Tuesday, June 07, 2016

As Modi visits US, geospatial Bill targetted by activists, academics, digital industry protagonists

By Our Representative
The Government of India may have reacted sharply to Pakistan's objections to the proposed Geospatial Information Regulation Bill, 2016 but now sharp objections to the Bill have come from within the country, with senior academics, activists and digital industry protagonists usually joining hands. The objections have come just ahead of Prime Minister Narendra Modi's visit to the US.
A senior researcher with the Public Health and Environmental Justice Initiative at the Vidhi Centre for Legal Policy, Debadityo Sinha, has said it will deal "a body blow to environmental democracy in India", while Nikhil Pahwa of medianama.com, a premier source of information and analysis on digital business in India, has told the Ministry of Home Affairs (MHA) that the Bill "is impossible to implement".
According to Sinha, a Senior Research Fellow with the Public Health and Environmental Justice Initiative at the Vidhi Centre for Legal Policy, the Bill "places severe restrictions on the acquisition, use and dissemination of geospatial information", even as seeking to "obstruct technological innovation."
Pointing out that Bill will also "hinder independent environmental research", Sinha suggests, online geospatial platforms like Google Earth, USGS LANDSAT viewer, Bhuvan maps and Water Resource Information System will become difficult to use, even though these are “key tools in the arsenal of environmental activists in their critique Environmental Impact Assessment (EIA) reports."
Sinha says, "The EIA Notification 2006 requires most development projects to go through a rigorous EIA, process, which requires the collection of important geo-referenced information like the coordinates of project boundaries, land use and land cover map, the location of nearby forests and area drainage maps, based on which the impact on the surrounding environment is assessed."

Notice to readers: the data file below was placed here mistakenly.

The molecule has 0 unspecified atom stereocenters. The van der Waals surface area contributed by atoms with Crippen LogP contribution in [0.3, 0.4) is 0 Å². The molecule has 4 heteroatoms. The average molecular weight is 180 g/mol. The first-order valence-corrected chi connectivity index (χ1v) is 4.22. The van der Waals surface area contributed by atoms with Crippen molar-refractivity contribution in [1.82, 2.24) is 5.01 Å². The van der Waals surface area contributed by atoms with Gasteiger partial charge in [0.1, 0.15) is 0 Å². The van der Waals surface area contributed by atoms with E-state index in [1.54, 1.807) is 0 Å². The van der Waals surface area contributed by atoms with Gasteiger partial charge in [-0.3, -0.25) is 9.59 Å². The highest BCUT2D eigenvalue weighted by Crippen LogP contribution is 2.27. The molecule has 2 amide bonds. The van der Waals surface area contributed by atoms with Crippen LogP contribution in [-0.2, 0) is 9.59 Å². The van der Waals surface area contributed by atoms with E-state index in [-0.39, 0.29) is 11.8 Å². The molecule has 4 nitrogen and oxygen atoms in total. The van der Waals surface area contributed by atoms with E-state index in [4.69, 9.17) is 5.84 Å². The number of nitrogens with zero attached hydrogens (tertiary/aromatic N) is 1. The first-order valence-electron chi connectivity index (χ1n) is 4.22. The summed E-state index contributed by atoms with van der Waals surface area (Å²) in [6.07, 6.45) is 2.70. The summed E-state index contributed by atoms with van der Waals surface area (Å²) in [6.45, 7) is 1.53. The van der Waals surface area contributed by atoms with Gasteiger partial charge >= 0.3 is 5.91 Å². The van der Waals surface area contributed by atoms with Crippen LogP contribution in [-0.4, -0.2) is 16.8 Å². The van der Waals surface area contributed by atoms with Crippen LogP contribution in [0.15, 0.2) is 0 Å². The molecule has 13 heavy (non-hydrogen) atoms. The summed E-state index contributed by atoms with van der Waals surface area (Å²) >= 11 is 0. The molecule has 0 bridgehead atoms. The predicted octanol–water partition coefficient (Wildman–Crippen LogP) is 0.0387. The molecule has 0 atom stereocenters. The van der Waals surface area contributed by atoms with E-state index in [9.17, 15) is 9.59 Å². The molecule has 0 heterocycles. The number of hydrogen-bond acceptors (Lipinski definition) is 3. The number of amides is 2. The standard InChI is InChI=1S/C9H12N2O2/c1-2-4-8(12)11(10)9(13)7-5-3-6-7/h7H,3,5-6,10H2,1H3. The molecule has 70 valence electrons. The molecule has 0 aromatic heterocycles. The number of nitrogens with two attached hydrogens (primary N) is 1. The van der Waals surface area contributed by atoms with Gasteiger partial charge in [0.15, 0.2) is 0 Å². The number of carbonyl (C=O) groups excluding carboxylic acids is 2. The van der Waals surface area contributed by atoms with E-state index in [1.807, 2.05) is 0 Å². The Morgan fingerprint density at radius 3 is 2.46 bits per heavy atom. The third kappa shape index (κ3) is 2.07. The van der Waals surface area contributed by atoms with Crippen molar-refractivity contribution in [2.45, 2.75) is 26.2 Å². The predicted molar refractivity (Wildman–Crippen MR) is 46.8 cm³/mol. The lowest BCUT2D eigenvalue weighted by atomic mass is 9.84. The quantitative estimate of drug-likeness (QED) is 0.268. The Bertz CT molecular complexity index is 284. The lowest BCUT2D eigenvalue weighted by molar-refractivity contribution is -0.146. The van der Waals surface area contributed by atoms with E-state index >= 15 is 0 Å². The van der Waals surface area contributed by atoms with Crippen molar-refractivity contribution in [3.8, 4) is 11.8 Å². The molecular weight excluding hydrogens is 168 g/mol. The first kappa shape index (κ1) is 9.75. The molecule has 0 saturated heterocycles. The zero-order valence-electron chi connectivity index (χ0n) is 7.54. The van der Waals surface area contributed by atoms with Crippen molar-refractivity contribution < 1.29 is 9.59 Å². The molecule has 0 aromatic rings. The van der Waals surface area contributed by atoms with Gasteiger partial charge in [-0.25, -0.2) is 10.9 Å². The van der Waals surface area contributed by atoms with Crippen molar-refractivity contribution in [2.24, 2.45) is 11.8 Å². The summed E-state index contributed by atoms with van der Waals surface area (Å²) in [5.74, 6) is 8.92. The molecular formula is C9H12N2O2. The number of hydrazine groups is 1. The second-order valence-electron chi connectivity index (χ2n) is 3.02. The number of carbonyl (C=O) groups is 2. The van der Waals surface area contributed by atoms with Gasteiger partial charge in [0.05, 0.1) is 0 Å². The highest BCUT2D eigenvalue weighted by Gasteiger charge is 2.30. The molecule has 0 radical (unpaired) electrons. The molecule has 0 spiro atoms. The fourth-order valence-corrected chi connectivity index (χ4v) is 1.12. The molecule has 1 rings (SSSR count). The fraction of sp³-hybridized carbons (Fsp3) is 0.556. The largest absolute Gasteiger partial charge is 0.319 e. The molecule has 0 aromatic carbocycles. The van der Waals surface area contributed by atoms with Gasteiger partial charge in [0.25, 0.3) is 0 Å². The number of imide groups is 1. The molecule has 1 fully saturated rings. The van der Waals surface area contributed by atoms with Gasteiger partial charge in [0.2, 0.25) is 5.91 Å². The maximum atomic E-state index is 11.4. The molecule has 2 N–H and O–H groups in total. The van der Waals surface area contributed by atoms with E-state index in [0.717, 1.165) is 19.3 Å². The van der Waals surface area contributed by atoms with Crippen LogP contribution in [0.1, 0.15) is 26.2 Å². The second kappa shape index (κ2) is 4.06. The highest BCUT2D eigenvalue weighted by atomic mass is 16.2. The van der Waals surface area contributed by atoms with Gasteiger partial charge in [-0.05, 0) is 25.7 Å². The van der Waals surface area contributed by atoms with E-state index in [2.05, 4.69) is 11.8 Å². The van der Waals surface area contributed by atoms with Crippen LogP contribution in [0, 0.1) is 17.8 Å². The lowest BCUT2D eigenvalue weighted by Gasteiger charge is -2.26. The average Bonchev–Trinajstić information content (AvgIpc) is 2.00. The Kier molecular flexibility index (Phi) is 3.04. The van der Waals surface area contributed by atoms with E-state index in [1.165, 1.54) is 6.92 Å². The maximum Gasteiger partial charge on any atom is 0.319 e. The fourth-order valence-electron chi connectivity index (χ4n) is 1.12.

Sihna says, based on geospatial information, the "National Green Tribunal suspended the environment clearance granted to NTPC’s Bijapur thermal power plant in March 2014, as EIA documents stated the site to be barren while satellite imagery and other evidence showed the site was mostly agricultural land."
Sinha adds, "In May 2015, the green tribunal took cognizance of Google Earth images provided by the petitioners to show that construction activities in the catchment areas of the Agara and Bellandur lakes in Bangalore were started before the grant of environment clearance."
Suggesting that all of it would stop, Sinha says, "The Bill requires general or special permission from a security vetting authority before geospatial information may be acquired, disseminated, published or distributed. Contravention can attract a fine ranging from Rs 10 lakh to Rs 1 crore as well as imprisonment up to seven years."
He insists, "Although the ostensible purpose of the Bill is to safeguard national security, given the government’s deep suspicion of environmental activism, there is real concern that the Bill will also be used to clamp down on what are perceived to be anti-development activities."
Pahwa, on the other hand, tells the MHA that the Bill seeks to disseminate an "impractical policy”, adding, "It appears to have been created only with the limited understanding of physical maps or just Google maps, without a clear understanding of how users and businesses use location data."
Pahwa asks the MHA to "define of National Security and Sensitive Geospatial Information", underlining, "Specificity in defining National Security and which locational information is sensitive, can help in identification of violations and in enforcement, and reduce the burden on security agencies and citizens."
He adds, "Without a definition of National Security, and the definition of sensitive Geospatial Information, this law will lead to arbitrary enforcement by security agencies."

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